• @Paul_T I'm not sure what to think about Fiasco. The game elicits buy-in to make bad choices, for sure. I'm not entirely sure why it doesn't feel to me like that game does the thing I'm talking about. Maybe because the player is complicit or removed, or the character strengths and weaknesses aren't defined enough or important enough? Hmm...
    I don't think Fiasco actually engages with weaknesses/flaws in any specific ways. It's, rather, a game where we look forward to seeing some things go wrong, so we are prepared to make them up.

    That's a different process. We're not saying, "Hey, this character has these weaknesses, let's build a story around that." We're saying, "Hey, this story will have some bad things happen. Let's all collaborate to shape our characters' choices in that direction."

    The Aftermath is the only part that really drives it home.

    I think it's totally different from what you're describing.

    I like the idea of a game where, kind of like in various OSR games, engaging the mechanics is a very, very unappealing thing. Simon's "Losers of the Apocalypse" was doing that, but perhaps to ham-fistedly. If you know that your character is likely to fail anytime they do X or Y, that might inspire some really creative roleplaying. Lots of potential here!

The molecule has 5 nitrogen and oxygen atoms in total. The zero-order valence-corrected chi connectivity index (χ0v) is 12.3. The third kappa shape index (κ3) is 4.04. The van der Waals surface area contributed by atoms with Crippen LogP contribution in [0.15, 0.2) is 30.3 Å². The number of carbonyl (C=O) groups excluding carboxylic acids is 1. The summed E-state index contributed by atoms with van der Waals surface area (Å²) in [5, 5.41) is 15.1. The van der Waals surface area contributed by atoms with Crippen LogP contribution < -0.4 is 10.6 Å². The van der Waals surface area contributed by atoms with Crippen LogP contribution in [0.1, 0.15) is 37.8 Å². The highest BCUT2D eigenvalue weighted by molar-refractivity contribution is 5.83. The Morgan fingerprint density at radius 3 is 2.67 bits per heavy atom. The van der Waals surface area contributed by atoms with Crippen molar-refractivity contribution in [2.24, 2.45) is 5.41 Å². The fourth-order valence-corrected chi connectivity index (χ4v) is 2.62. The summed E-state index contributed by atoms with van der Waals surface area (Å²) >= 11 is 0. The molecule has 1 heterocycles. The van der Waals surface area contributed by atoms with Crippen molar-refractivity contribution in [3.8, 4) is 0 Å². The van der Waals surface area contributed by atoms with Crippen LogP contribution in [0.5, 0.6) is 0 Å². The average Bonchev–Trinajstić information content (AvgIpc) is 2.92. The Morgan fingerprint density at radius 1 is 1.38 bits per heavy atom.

• Ben,

    That's cool. Is there any more information on the game out in public?

    Arguably, Polaris does some of this indirectly, much like Fiasco, by being a tragedy where things are bound to go very, very wrong.
  • @David_Berg This is a pretty cool idea, but I'm not a 100% on the concept. I can see two possible ways of it going down:
    • Players pick up a ton of flaws: poor eyesight, loss of hearing, crippled, afraid of spiders, acrophobia, etc. When they perform an action, they've got enough of these flaws that they hinder them in most every situation. Sum up the value of the flaws and they increase your TN. Players roll whatever and see if they can struggle past their flaws to accomplish something.